There were men who were ritually unclean [because of contact with] a dead person, and therefore could not make the Passover sacrifice on that day. So they approached Moses and Aaron on that day. Those men said to him, “We are ritually unclean [because of contact] with a dead person; [but] why should we be excluded so as not to bring the offering of the Lord in its appointed time, with all the children of Israel? Moses said to them, “Wait, and I will hear what the Lord instructs concerning you.” The Lord spoke to Moses saying: “Speak to the children of Israel saying, Any person who becomes unclean from [contact with] the dead, or is on a distant journey, whether among you or in future generations, he shall make a Passover sacrifice for the Lord. In the second month, on the fourteenth day, in the afternoon, they shall make it; they shall eat it with unleavened cakes and bitter herbs. They shall not leave over anything from it until the next morning, and they shall not break any of its bones. They shall make it in accordance with all the statutes connected with the Passover sacrifice.” (Numbers 9:6-12)

The simple meaning of Pesach Sheni (the “Second Passover”) is self-understood—it is an opportunity to offer the Passover sacrifice for those who were unable to do it in its proper time. As the Lubavitcher Rebbe, Rabbi Menachem Mendel Schneerson explained, Peach Sheini is the holiday of baalei hateshuvah (“those who returned,” i.e., the penitent), as it underscores the ability to fix missed opportunities. Moreover, the Rebbe stresses that, whereas the first Passover last the whole week, the Second last only one day. So, teshuva (“repentance”) can fix past mistakes in a blink of an eye. (Likutei Sichot 23, 70-17)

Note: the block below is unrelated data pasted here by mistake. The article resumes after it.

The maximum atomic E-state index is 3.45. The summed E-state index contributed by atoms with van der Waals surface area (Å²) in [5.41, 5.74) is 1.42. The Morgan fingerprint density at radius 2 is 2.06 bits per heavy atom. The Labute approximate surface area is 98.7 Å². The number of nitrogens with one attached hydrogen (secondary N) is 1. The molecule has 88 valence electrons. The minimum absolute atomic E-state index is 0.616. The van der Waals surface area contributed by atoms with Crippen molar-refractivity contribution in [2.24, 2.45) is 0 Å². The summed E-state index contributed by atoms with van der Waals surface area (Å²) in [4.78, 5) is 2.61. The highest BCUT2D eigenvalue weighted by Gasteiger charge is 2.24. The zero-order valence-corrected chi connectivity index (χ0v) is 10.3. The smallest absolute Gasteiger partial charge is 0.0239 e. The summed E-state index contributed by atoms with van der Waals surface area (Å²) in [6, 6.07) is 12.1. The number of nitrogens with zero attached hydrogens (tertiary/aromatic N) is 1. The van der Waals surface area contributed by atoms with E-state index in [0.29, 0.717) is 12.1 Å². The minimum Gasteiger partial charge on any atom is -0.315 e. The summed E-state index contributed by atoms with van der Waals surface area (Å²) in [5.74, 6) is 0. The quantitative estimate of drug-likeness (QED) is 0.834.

Pesach Sheni has an interesting metaphor in physics. In physics, we speak of systems and states. A system is a collection of physical objects (particles, waves, etc.). A system can be in various states. For example, a coin could have two states—heads or tails. A top also has two possible states—it can be spinning clockwise or counterclockwise. Light can have two states as well—being in vertical polarization or horizontal polarization. In classical mechanics, a system can only be in a single state, i.e., at any given point in time, a coin can be either in the state “heads” or in the alternative state “tales”. A top can either be spinning clockwise or counterclockwise.